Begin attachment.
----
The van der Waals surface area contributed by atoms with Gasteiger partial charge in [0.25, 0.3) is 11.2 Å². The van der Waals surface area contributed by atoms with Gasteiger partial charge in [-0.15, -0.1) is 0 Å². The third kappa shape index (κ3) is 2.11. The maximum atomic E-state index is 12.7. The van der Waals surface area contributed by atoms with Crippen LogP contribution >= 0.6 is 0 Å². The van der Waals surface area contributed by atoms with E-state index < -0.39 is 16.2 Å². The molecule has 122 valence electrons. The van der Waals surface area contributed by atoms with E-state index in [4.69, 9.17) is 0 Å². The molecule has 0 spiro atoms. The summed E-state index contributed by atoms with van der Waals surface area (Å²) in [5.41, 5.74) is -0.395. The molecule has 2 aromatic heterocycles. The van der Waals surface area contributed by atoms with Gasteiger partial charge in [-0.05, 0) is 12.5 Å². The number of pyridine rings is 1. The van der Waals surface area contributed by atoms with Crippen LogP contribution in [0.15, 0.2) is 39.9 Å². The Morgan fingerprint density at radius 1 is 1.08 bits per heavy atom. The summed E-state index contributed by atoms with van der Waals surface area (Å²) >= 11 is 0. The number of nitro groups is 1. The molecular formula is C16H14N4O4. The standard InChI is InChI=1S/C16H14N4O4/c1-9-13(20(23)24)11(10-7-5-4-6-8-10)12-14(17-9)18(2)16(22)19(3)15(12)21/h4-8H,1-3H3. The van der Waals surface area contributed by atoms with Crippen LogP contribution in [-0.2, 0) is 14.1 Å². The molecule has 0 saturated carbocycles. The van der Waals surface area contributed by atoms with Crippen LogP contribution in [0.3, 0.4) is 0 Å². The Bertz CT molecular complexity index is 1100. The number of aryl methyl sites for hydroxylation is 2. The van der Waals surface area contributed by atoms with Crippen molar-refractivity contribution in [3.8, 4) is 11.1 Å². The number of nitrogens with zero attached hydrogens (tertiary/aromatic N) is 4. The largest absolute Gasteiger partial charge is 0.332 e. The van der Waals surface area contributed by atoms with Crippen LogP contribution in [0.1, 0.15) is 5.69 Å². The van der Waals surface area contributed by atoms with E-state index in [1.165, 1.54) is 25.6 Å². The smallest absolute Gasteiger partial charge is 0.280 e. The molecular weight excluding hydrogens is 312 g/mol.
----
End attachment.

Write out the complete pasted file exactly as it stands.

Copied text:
The van der Waals surface area contributed by atoms with Gasteiger partial charge in [0.25, 0.3) is 11.2 Å². The van der Waals surface area contributed by atoms with Gasteiger partial charge in [-0.15, -0.1) is 0 Å². The third kappa shape index (κ3) is 2.11. The maximum atomic E-state index is 12.7. The van der Waals surface area contributed by atoms with Crippen LogP contribution >= 0.6 is 0 Å². The van der Waals surface area contributed by atoms with E-state index < -0.39 is 16.2 Å². The molecule has 122 valence electrons. The van der Waals surface area contributed by atoms with E-state index in [4.69, 9.17) is 0 Å². The molecule has 0 spiro atoms. The summed E-state index contributed by atoms with van der Waals surface area (Å²) in [5.41, 5.74) is -0.395. The molecule has 2 aromatic heterocycles. The van der Waals surface area contributed by atoms with Gasteiger partial charge in [-0.05, 0) is 12.5 Å². The number of pyridine rings is 1. The van der Waals surface area contributed by atoms with Crippen LogP contribution in [0.15, 0.2) is 39.9 Å². The Morgan fingerprint density at radius 1 is 1.08 bits per heavy atom. The summed E-state index contributed by atoms with van der Waals surface area (Å²) >= 11 is 0. The number of nitro groups is 1. The molecular formula is C16H14N4O4. The standard InChI is InChI=1S/C16H14N4O4/c1-9-13(20(23)24)11(10-7-5-4-6-8-10)12-14(17-9)18(2)16(22)19(3)15(12)21/h4-8H,1-3H3. The van der Waals surface area contributed by atoms with Crippen LogP contribution in [-0.2, 0) is 14.1 Å². The molecule has 0 saturated carbocycles. The van der Waals surface area contributed by atoms with Crippen LogP contribution in [0.3, 0.4) is 0 Å². The Bertz CT molecular complexity index is 1100. The number of aryl methyl sites for hydroxylation is 2. The van der Waals surface area contributed by atoms with Crippen molar-refractivity contribution in [3.8, 4) is 11.1 Å². The number of nitrogens with zero attached hydrogens (tertiary/aromatic N) is 4. The largest absolute Gasteiger partial charge is 0.332 e. The van der Waals surface area contributed by atoms with Crippen LogP contribution in [0.1, 0.15) is 5.69 Å². The van der Waals surface area contributed by atoms with E-state index in [1.165, 1.54) is 25.6 Å². The smallest absolute Gasteiger partial charge is 0.280 e. The molecular weight excluding hydrogens is 312 g/mol.